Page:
“I took a deep breath because of the pandemic and started job searching. I was pretty aggressive, but the story of my job hunt is that I always came up in second place,” said Paul.
Paul felt that he was doing all the right things. He sent out dozens of resumes to large companies where he had close contacts. He estimates that 75% of his introductions were networked, and he found it easy to get in the door and line up interviews. But his efforts weren’t yielding job offers.
“I eventually got some feedback from a recruiter that made me realize that I needed help in my job search. He said, ‘Paul, you are clearly the person who would take the company brand and communications to another level, but your approach would probably be too innovative for the average marketing team. Most companies are designing the next fly swatter, and you’re talking about mosquito lasers.’ I felt helpless,” said Paul.
“I wanted an expert’s perspective on the situation. I knew I was missing something, and I was ready to do the work to figure out my problem,” said Paul.
The Barrett Group’s Clarity Program© was eye-opening for Paul. Working with his coach, Lisa Levesque, he began for the first time in his career probing the question of where he would fit best.
“I’ve had coaches before, but they’ve always tried to change me to conform to the picture of what employers want. Lisa, however, encouraged me to embrace the distinctions in my career and to feel free, frankly, to show them off.”
“The value of the TBG program outweighed the cost in the first three days! Through Clarity, I recognized that I want a job in which I can have higher altitude conversations about vision, depth, architecting, and ‘What is the 5- and 7-year outlook for this company?’. That goal, alone, eliminated half of the positions that I applied for,” said Paul.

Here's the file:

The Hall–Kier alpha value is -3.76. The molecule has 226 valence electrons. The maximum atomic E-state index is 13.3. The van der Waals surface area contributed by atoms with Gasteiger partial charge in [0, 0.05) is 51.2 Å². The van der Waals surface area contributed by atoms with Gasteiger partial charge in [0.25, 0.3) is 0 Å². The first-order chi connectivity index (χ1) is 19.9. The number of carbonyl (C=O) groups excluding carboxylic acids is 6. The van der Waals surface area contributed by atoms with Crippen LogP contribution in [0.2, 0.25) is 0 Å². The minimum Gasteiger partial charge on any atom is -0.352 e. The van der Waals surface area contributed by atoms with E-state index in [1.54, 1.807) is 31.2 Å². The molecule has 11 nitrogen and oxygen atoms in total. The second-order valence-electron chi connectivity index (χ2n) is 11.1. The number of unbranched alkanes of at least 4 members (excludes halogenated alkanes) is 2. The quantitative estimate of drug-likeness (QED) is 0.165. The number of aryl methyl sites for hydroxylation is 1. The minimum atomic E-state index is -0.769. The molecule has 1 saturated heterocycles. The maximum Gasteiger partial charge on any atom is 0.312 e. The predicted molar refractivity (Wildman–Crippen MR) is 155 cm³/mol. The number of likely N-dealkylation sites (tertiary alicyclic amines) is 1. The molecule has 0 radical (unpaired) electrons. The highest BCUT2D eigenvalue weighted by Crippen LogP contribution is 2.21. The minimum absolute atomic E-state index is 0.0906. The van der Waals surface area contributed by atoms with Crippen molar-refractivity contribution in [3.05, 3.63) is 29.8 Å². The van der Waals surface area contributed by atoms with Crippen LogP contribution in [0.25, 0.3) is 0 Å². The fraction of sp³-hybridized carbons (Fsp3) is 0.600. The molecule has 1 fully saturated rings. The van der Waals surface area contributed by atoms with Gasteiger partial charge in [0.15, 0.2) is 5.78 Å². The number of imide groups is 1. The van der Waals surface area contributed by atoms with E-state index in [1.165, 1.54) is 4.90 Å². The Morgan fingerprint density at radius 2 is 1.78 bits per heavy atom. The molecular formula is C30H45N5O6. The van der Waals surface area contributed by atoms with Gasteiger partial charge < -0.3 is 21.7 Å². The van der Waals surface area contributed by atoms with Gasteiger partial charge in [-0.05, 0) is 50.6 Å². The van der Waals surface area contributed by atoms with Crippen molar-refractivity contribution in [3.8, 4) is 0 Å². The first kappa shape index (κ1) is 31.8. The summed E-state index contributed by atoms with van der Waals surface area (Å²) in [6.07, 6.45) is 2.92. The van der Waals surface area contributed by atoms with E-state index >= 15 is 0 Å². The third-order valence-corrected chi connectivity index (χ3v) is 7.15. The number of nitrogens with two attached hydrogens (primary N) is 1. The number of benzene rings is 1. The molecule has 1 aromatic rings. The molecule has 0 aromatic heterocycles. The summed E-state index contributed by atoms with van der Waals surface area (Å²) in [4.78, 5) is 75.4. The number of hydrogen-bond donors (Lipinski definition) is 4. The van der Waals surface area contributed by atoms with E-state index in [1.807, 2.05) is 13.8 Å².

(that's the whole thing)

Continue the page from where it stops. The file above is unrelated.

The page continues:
“When the recruiter asked me to explain why I’d been unemployed for so long, a streak of boldness came out of me, thanks to TBG. I told her, ‘Everyone is looking for a normal, status quo, person. That’s not me. I’m the one who will take the brand to the next level. If your company launches rockets with your satellites on them and they crash, can your other candidates handle that? If you are looking for a truly innovative communicator, I am the guy you want.’ It’s because of Clarity that I could say that,” said Paul.
When the initial offer came in much lower than Paul had hoped, Jerry [his TBG Career Consultant] helped Paul outline how to negotiate a compensation that better reflected the value that Paul felt he brought to the table. The final offer was more than 30% higher than the original.
“I really wish I had known about The Barrett Group in week 1 of my job search. If I ever transition again, Barrett will be a part of that transition. Period!” [Read More: Paul Cabellon]
When you are ready to make a transition, contact The Barrett Group. “It’s our job to help you find yours!”
Peter Irish, CEO
The Barrett Group